LONDON.- The Trustees of the Design Museum announced today a major gift by Sir Terence Conran towards the museums new development project. This will help to create the worlds leading museum of contemporary design and architecture in London.
Sir Terence Conrans donation consists of a cash gift of £7.5m and the value of the sale of the lease of the current Design Museum building at Shad Thames valued in the region of £10m. This gift will bring Terence Conran and the Conran Foundations support for the museum, and its predecessor, the Boilerhouse over the last 30 years to £50m.
Sir Terence Conran, who celebrates his 80th birthday in October this year, met the Prime Minister and Secretary of State for Culture Jeremy Hunt at 10 Downing Street today in recognition of his continued support for the Design Museum and this exciting new project.
The Design Museum plans to relocate from its current home at Shad Thames to the former Commonwealth Institute building, giving it three times more space in which to show a wider range of exhibitions, showcase its world-class collection and extend its learning programme.
The remarkable 1960s Commonwealth Institute building has been practically unoccupied since 2001. Its refurbishment will give a neglected London icon a new life and purpose and will revitalise an important area of west London. In July 2010 the Royal Borough of Kensington and Chelsea granted planning permission for 224 Kensington High Street Limited (a partnership between developers Chelsfield Partners and the IIchester Estate) for a scheme to modify the Grade 2* listed building. The project is expected to be completed by 2014.
The new museums home will be transformed by internationally acclaimed architects: John Pawson is to convert the interior, and the surrounding development is the vision of Rem Koolhaas OMA. The design team has been assisted by Lord Cunliffe, a leading member of the original architectural team for the Commonwealth Institute in 1958, and by James Sutherland, the buildings original structural engineer.
The capital budget for the project, including the site value is £77 million. The Design Museum has already secured a significant amount of the funding required in the form of contributions from the developer of the adjacent residential scheme, the generous gift from Sir Terence Conran, a first round pass* from the Heritage Lottery Fund (HLF) and a number of other major gifts. The museum is undertaking a major fundraising campaign to raise the remaining funds required for the scheme, this will include the submission of a second round application for a further £4.65 million from the HLF.
Sir Terence Conran comments Moving to the Commonwealth Institute will allow all our dreams and ambitions for the Design Museum to come true, to create a world class space with the size and scope for the serious promotion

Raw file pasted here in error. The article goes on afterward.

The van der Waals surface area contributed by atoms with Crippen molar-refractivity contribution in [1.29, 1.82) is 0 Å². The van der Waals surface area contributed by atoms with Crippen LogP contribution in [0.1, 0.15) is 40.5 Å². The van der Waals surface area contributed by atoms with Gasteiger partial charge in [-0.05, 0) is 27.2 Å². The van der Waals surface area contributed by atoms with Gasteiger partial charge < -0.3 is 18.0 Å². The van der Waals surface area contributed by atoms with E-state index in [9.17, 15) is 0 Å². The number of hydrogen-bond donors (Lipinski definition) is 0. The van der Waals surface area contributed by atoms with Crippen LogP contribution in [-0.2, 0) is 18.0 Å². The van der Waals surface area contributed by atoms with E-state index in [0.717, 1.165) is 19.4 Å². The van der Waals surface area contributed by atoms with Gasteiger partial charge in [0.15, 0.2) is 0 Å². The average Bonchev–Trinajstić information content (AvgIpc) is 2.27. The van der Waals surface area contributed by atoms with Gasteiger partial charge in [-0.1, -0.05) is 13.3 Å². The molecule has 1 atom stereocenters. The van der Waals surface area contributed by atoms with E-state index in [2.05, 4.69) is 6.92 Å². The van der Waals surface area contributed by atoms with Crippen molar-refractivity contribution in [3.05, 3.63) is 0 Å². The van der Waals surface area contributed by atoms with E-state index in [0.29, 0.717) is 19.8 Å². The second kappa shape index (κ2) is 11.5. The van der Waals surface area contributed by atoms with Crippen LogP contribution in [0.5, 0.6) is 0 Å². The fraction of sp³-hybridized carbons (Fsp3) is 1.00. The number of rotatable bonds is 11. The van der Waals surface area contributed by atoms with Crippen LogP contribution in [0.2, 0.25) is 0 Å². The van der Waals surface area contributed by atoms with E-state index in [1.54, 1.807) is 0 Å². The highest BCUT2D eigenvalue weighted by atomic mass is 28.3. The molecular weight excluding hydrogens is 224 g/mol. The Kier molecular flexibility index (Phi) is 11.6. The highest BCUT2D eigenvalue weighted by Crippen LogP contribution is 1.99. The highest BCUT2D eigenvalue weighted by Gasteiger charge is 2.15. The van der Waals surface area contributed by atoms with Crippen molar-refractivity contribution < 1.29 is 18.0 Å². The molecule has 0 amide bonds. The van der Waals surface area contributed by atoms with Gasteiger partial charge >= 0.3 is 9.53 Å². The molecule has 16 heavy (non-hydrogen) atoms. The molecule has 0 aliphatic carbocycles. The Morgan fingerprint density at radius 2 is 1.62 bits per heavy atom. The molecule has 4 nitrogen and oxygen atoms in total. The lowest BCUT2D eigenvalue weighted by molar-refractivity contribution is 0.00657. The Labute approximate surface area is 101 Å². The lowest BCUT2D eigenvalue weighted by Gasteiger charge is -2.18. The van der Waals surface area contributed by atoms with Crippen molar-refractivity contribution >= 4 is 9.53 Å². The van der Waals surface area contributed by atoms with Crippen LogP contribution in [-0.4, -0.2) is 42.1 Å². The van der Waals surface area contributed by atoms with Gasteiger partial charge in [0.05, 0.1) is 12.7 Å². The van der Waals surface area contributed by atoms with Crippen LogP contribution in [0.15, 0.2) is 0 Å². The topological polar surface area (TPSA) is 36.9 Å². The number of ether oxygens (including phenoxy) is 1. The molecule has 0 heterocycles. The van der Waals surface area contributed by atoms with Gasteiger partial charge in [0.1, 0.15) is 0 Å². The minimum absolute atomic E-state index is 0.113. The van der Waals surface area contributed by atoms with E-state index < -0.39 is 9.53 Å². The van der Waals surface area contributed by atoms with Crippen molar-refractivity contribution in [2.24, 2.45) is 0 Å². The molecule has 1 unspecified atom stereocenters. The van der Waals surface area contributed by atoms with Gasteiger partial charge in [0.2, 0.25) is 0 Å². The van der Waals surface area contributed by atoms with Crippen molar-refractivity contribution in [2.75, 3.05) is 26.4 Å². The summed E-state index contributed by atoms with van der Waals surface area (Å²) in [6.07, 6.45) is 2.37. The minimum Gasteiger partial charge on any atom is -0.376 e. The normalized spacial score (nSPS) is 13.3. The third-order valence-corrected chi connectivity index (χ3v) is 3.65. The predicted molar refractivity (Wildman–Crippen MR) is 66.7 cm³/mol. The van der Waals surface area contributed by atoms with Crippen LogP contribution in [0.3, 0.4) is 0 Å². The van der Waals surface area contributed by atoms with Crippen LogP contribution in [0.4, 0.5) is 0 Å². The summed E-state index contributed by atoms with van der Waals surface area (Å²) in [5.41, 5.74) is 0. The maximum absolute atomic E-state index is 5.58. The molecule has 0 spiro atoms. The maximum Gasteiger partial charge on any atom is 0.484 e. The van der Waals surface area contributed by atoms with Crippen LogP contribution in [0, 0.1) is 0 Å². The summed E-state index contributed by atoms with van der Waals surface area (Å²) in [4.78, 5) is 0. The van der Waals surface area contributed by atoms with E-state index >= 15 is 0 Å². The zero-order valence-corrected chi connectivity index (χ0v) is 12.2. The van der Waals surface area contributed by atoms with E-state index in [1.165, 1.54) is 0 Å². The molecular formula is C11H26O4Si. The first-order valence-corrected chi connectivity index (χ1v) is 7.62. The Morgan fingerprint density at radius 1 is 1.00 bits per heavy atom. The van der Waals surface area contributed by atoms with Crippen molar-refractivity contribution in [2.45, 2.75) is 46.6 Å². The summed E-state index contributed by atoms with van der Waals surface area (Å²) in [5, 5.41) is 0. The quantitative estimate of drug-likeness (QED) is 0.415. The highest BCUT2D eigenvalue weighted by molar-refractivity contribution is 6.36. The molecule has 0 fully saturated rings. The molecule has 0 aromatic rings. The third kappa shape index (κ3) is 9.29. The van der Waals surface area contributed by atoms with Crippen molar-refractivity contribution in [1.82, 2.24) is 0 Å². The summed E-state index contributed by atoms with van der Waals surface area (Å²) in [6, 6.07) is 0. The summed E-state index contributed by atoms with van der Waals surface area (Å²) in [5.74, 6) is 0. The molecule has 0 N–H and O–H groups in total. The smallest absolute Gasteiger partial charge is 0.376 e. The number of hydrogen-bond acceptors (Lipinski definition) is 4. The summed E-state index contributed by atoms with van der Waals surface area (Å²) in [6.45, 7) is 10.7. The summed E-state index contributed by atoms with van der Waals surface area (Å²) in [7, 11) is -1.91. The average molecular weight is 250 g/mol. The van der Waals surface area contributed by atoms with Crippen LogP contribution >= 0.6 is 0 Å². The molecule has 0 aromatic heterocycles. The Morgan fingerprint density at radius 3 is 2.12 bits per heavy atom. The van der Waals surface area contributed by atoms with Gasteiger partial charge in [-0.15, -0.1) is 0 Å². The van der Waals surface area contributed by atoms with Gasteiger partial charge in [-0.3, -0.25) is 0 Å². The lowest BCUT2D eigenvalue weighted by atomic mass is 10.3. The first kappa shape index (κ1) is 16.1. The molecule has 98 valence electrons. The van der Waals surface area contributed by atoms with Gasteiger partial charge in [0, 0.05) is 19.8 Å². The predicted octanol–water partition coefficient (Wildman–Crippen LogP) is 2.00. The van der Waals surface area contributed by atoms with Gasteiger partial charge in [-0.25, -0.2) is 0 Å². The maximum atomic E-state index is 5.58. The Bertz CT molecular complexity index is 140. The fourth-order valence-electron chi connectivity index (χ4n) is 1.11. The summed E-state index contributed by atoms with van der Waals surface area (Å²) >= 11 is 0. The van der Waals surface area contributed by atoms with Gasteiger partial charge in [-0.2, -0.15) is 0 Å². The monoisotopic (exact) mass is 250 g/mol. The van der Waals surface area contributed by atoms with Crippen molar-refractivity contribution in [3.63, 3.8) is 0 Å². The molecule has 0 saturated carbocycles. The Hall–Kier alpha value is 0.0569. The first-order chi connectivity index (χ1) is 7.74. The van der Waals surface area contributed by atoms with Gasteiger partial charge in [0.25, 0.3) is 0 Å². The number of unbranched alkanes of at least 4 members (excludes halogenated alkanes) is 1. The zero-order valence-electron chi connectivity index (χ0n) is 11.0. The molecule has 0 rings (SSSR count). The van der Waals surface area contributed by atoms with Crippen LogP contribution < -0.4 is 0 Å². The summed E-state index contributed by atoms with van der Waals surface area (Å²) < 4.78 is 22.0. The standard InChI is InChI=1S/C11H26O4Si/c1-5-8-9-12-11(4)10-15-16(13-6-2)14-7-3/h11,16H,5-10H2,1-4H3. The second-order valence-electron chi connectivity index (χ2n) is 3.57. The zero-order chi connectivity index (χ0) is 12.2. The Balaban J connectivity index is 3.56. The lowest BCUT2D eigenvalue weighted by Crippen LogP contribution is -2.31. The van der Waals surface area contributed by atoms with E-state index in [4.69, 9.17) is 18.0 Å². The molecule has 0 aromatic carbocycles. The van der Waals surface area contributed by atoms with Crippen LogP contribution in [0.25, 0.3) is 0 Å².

and celebration of design and architecture in this country. I am also uplifted by the support we are receiving from Government, who recognise the enormous contribution the creative industries make to the economy and the quality of life of ordinary people. Design, manufacturing and business are completely interlinked and one cannot succeed without the other.
Jeremy Hunt, Secretary of State for Culture, Olympics, Media and Sport adds Sir Terence Conran has already made a remarkable contribution to the history of design. Through his Habitat and Conran stores, restaurants, books and the Design Museum he has had an extraordinary influence on the way we live and the way we view design. Sir Terences exceptionally generous gift to the Design Museum will not only help this excellent cultural institution move to a new home, but will also help showcase Britains ability to produce some of the worlds greatest designers and influence design on a global scale
Deyan Sudjic, Director of Design Museum explains Terence Conran has transformed Britain. His contribution to the way we live, eat, and shop over six decades has been enormous. The gift to the Design Museum is a hugely generous investment in the future. By making our ambition to move to the former Commonwealth Institute much more achievable, he makes possible a project that will give the museum three times as much space as it has now. The new Design Museum will be the definitive voice of contemporary design, reinforcing Britain's place as one of the worlds leading creative economies.
Sir Terence Conran is one of the worlds best-known designers, restaurateurs and retailers. Born in 1931, he founded the Conran Design Studio in 1956 and later the Habitat chain of home furnishings stores that revolutionised the UK High Street in the 1960s and 1970s by bringing intelligent, modern design within reach of the general population. In the 1980s Habitat was expanded and following a series of acquisitions evolved into Storehouse plc, of which he retired as Chairman in 1990. Today he is the Chairman of Conran Holdings, a design group with restaurants, shops and an architecture and design practice operating all over the world. He has been Provost of the Royal College of Art since 2003.
In 1982 Sir Terence Conran established the forerunner of the Design Museum, the Boilerhouse, in the basement of the Victoria and Albert Museum. The success of this project led to the opening of the Design Museum in 1989 at its current location in Shad Thames. Over the years the Conran Foundation has donated approximately £50m to the Design Museum and Boilerhouse projects, this sum includes the current gift.
Later this year the Design Museum will celebrate Sir Terence Conran's career with a retrospective exhibition Sir Terence Conran, The Way we Live Now, 16 November 2011 - 4 March 2012. This exhibition will explore Sir Terence Conrans impact on contemporary life. The Design Museum will also host a panel debate at Tate Modern on 20 September 2011 with guest speakers celebrating Sir Terence Conrans career.